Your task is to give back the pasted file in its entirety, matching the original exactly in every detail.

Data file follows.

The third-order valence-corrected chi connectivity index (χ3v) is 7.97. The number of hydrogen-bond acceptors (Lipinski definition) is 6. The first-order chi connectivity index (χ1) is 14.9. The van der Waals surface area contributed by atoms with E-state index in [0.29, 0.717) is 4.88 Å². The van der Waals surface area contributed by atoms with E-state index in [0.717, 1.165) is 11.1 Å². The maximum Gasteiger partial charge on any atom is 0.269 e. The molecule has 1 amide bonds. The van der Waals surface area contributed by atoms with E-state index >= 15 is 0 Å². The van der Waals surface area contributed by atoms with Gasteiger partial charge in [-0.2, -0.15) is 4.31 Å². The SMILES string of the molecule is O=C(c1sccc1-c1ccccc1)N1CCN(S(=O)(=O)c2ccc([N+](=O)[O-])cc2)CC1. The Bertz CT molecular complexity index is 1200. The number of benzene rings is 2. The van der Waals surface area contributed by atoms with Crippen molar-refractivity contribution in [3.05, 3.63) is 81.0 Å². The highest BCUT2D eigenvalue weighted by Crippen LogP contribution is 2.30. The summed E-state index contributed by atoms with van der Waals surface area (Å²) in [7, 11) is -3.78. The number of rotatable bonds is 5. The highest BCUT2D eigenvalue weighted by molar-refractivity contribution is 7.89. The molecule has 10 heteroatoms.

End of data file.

The third-order valence-corrected chi connectivity index (χ3v) is 7.97. The number of hydrogen-bond acceptors (Lipinski definition) is 6. The first-order chi connectivity index (χ1) is 14.9. The van der Waals surface area contributed by atoms with E-state index in [0.29, 0.717) is 4.88 Å². The van der Waals surface area contributed by atoms with E-state index in [0.717, 1.165) is 11.1 Å². The maximum Gasteiger partial charge on any atom is 0.269 e. The molecule has 1 amide bonds. The van der Waals surface area contributed by atoms with E-state index >= 15 is 0 Å². The van der Waals surface area contributed by atoms with Gasteiger partial charge in [-0.2, -0.15) is 4.31 Å². The SMILES string of the molecule is O=C(c1sccc1-c1ccccc1)N1CCN(S(=O)(=O)c2ccc([N+](=O)[O-])cc2)CC1. The Bertz CT molecular complexity index is 1200. The number of benzene rings is 2. The van der Waals surface area contributed by atoms with Crippen molar-refractivity contribution in [3.05, 3.63) is 81.0 Å². The highest BCUT2D eigenvalue weighted by Crippen LogP contribution is 2.30. The summed E-state index contributed by atoms with van der Waals surface area (Å²) in [7, 11) is -3.78. The number of rotatable bonds is 5. The highest BCUT2D eigenvalue weighted by molar-refractivity contribution is 7.89. The molecule has 10 heteroatoms.